I am a vegetarian. I do not eat beef, or for that matter, chicken, mutton, or pork. It is difficult in the best of circumstances for me to summon up a firm opinion on all things meat. (More so, perhaps, since my dietary preference has little to do with either ideology or faith). Watching the fervent debate rage online, in the media, and in political circles over the beef ban in the past month,I often felt as bemused as I did the first time I watching the Super Bowl at a US college dorm.

That said, there is no doubt, however, about which side I support in this controversy which is now unfolding with the combination of ardour and absurdity that one has come to associate with the religious right in this country. This is so for a number of reasons.

One, it is impossible for any right-thinking person (pun unintended) to side, or even sympathise, with idiocy. The sheer foolishness of the Hindutva campaign to save the cow is illustrated by two recent bits of news.

The Times of India reports today:

“The Malegaon police, who last week registered the first case under Maharashtra’s new law banning beef, have now issued a diktat to all owners of cows and bullocks in the township: submit to the local police station the photograph of each and every cow and bullock, so that police can keep the pictures in their files for reference just in case a criminal case crops up.”

AFP.AFP.

AFP.

Apparently, the cops plan to conduct “a census” in order to track and protect the cattle. Anyone who fails to “register” their cattle will likely end up like the Malegaon resident whose five cows were recently confiscated without an FIR or evidence of wrongdoing.

Given our Home Minister Rajnath Singh‘s support for the Maharashtra initiative, we can expect cows across the nation to soon enjoy the same privileges. A National ID for cattle. Quick, someone get Nandan Nilekani on it.

Two, dietary dictatorship is undemocratic. No democracy can or should impose the dietary beliefs of one group on all of its citizens.

The bottom-line is that a lot of Indians eat beef. And many of them are Hindu. As evidence, I could point to my various relatives and friends (a form of argumentation recently perfected by Jagdish Bhagwati in The Mint), but the religious identity or number of beef-eaters is incidental to the principle at stake. If even a small number of Indians eat beef (just because they like it) in a democracy, it should be legal. Anyone who mistakes freedom for the tyranny of the majority really needs to go back to school.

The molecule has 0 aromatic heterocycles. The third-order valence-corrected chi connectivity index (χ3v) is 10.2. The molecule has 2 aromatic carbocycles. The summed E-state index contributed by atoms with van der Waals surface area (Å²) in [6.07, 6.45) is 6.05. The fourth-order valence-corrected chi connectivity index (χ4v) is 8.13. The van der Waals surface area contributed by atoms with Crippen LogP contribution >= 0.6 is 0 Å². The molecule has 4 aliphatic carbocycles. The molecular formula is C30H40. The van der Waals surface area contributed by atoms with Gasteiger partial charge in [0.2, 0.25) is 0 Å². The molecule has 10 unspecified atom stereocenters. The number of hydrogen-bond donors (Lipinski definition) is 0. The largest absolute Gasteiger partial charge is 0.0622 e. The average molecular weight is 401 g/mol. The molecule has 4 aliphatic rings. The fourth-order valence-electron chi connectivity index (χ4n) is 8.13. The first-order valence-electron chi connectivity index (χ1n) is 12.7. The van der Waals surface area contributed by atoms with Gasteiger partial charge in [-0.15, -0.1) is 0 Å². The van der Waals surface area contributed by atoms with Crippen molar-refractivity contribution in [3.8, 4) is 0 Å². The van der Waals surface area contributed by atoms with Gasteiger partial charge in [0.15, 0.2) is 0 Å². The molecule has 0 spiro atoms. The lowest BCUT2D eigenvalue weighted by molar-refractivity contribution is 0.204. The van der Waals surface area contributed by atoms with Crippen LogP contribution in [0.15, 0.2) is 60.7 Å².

Besides, someone spare a thought for the rights of our caged tigers and lions who have been caught in the crossfire between an overzealous state government and angry traders. One side has deprived them of beef and the other of buffalo, reducing them to a diet of chicken.

And while we are on the subject of animals, villagers who live near the Kanha Tiger Reserve have long been forgiving of big cats who prey on their cattle (and livelihood). But their government shows no such compassion for humans who eat beef. A person can spend up to 7 years in jail in MP for eating the wrong kind of kebab, even as tigers maul gau mata at will. Such are the crimes against logic committed by this kind of cultural policing.

My third and last reason: The beef ban has little to do with compassion or even reverence for cows. Just look around you in any city, and you will see emaciated, half starved cattle wandering the streets, feeding on garbage. The reality is that raising cows is expensive, and most households who own cows cannot afford to do so. As Firstpost senior editor Pramod Kumar points out , the BJP governments — in Maharashtra and elsewhere — has no plans or funding allocated to the care of the cows ‘saved’ by the beef ban.

And, oh, if the Hindu right thinks that driving beef trade underground is any kind of solution, they are dreadfully mistaken. A PETA investigation, confirmed by the Independent, showed that the black market in beef results in the worst kind of animal cruelty, as cattle are beaten, tortured and brutally killed outside the purview of the state.

Besides, if Rajnath Singh really cares about cows, he may want to take a closer look at the practices of the Indian dairy industry which routinely starves calves to death, keeps dairy animals in inhumane conditions, pumping them full of hormones.

Or we could ban milk, as well, and cheese, and dahi. No? In that case, let’s not be picking on beef and see the ban for what it is: the Hindutva right seizing on an excuse to promote its spurious ‘Hindu rashtra’ agenda. If we truly care for animals, let’s push instead for more stringent regulations requiring humane conditions for all animals, be they raised for dairy or slaughter. Surely that is one agenda that all of us — vegetarians, eggitarians, pork, beef or chicken eaters — can all get behind.

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Aadhaar cards for cows? Three reasons why this vegetarian opposes the beef ban